He had tried to help her and almost died trying to rescue her. Days later they found her body. Indeed, Chandra was seven months pregnant. It is interesting that this is the only suspension bridge in the whole area.
Other significant details and many matches were collected, along with some errors, although minimal. For example, the girl (Thusita) said she had a yellow bicycle, however it turned out that Chandra’s was black and that her husband was a bus driver, not a postman as the girl remembered.
Despite the efforts by carrying Haraldsson to take Thusita to recognize the places where Chandra had lived, her brother refused and they had to drop the investigation.
Diluksh Nissanka’s case of reincarnation
Dilukshi Nissanka was born on October 4, 1984, she was an only child and lived with her parents in Rukmalie (Sri Lanka). Dilukshi started talking about a past life when she was three. Her previous name was Shiromi, she lived in Peravatte and had died drowned in a river. To the dismay of her parents, she refused to call them father and mother and asked them repeatedly to take her to see her “old mother”. Even under threat her parents tried to make her forget about it. But she did not.
Three years later, the family contacted, through a friend, a monk of the temple of Dambulla, one of the most celebrated pilgrimage sites in Sri Lanka. The monk asked them to send him a list of the statements made by the girl and he started researching in and around Dambulla, but could not find anyone to coincide with the features described by the child. Later he got in touch with a journalist, H. W. Abeypala, who was interested in the case.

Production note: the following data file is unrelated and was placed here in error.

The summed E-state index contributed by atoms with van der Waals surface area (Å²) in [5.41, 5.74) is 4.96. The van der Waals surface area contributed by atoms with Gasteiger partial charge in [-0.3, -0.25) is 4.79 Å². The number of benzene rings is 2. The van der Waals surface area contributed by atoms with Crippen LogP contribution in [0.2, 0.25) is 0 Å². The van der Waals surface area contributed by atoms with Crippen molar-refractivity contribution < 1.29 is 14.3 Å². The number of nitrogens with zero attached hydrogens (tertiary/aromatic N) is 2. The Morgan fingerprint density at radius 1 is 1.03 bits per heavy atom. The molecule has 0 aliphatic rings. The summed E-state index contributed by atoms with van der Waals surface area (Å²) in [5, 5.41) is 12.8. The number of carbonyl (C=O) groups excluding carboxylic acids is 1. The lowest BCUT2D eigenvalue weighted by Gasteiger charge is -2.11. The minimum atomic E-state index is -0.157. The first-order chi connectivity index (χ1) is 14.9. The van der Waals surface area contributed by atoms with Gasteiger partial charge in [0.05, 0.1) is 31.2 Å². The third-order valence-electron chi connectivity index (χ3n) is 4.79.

The reporter interviewed the parents of Dilukshi and their testimony was published in the Sinhalese and English editions of the Weekend Magazine. A man named Dharmadasa Ranatunga read the article and wrote a letter to the parents of the girl. Days later, everyone gathered six kilometers and a half from the town of Dambulla, where this man lived with his wife. Soon, the couple accepted Diluksh as her deceased daughter, after checking that the girl remembered many details of the life in that house, she recognized objects and was able to recount events that nobody else could have known at all.
Duminda Ratnayake’s reincarnation case
Buddhist parents, Duminda was three when, in 1987, he began talking about a previous life as an abbot at the Asgiriya Temple. Often, the child expressed a great interest in visiting this temple. In 1988, Haraldsson interviewed some key witnesses of the child’s statements, namely monks of that temple. Duminda claimed to have lived there, have owned a red car and had died of a heart attack in the hospital.
The child showed some unusual behavior for his age. He liked to dress in monk’s robes, asked to be called “podi” (little monk), attended the Buddhist shrine in the morning and in the evening, visited the temple regularly, did not play with other children and recited songs and Buddhist prayers in religious language (Pali) that he could not have ever heard since it is only spoken between monks and requires many years of study. Finally, Duminda’s parents took him to the Asgiriya temple. The child suffered such emotional impact that his parents decided to leave him there.
This concludes our article on cases of reincarnation from the modern day. Keep reading this website to learn more about reincarnation and the afterlife.